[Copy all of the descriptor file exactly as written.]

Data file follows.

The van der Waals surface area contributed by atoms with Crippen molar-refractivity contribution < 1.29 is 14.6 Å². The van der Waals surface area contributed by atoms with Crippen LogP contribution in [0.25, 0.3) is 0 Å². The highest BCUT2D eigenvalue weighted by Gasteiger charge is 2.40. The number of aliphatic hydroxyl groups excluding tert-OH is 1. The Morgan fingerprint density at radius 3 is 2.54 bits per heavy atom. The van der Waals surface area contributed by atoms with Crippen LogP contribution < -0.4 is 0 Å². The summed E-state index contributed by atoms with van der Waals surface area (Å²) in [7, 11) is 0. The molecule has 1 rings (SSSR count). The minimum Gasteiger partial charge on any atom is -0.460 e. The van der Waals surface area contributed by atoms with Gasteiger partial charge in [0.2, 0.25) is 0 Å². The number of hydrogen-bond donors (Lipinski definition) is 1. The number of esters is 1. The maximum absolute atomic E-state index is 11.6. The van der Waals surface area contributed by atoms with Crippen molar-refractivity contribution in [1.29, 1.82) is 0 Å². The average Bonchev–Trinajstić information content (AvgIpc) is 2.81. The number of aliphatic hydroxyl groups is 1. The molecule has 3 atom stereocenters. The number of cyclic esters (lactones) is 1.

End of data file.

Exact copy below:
The van der Waals surface area contributed by atoms with Crippen molar-refractivity contribution < 1.29 is 14.6 Å². The van der Waals surface area contributed by atoms with Crippen LogP contribution in [0.25, 0.3) is 0 Å². The highest BCUT2D eigenvalue weighted by Gasteiger charge is 2.40. The number of aliphatic hydroxyl groups excluding tert-OH is 1. The Morgan fingerprint density at radius 3 is 2.54 bits per heavy atom. The van der Waals surface area contributed by atoms with Crippen LogP contribution < -0.4 is 0 Å². The summed E-state index contributed by atoms with van der Waals surface area (Å²) in [7, 11) is 0. The molecule has 1 rings (SSSR count). The minimum Gasteiger partial charge on any atom is -0.460 e. The van der Waals surface area contributed by atoms with Gasteiger partial charge in [0.2, 0.25) is 0 Å². The number of hydrogen-bond donors (Lipinski definition) is 1. The number of esters is 1. The maximum absolute atomic E-state index is 11.6. The van der Waals surface area contributed by atoms with Crippen molar-refractivity contribution in [1.29, 1.82) is 0 Å². The average Bonchev–Trinajstić information content (AvgIpc) is 2.81. The number of aliphatic hydroxyl groups is 1. The molecule has 3 atom stereocenters. The number of cyclic esters (lactones) is 1.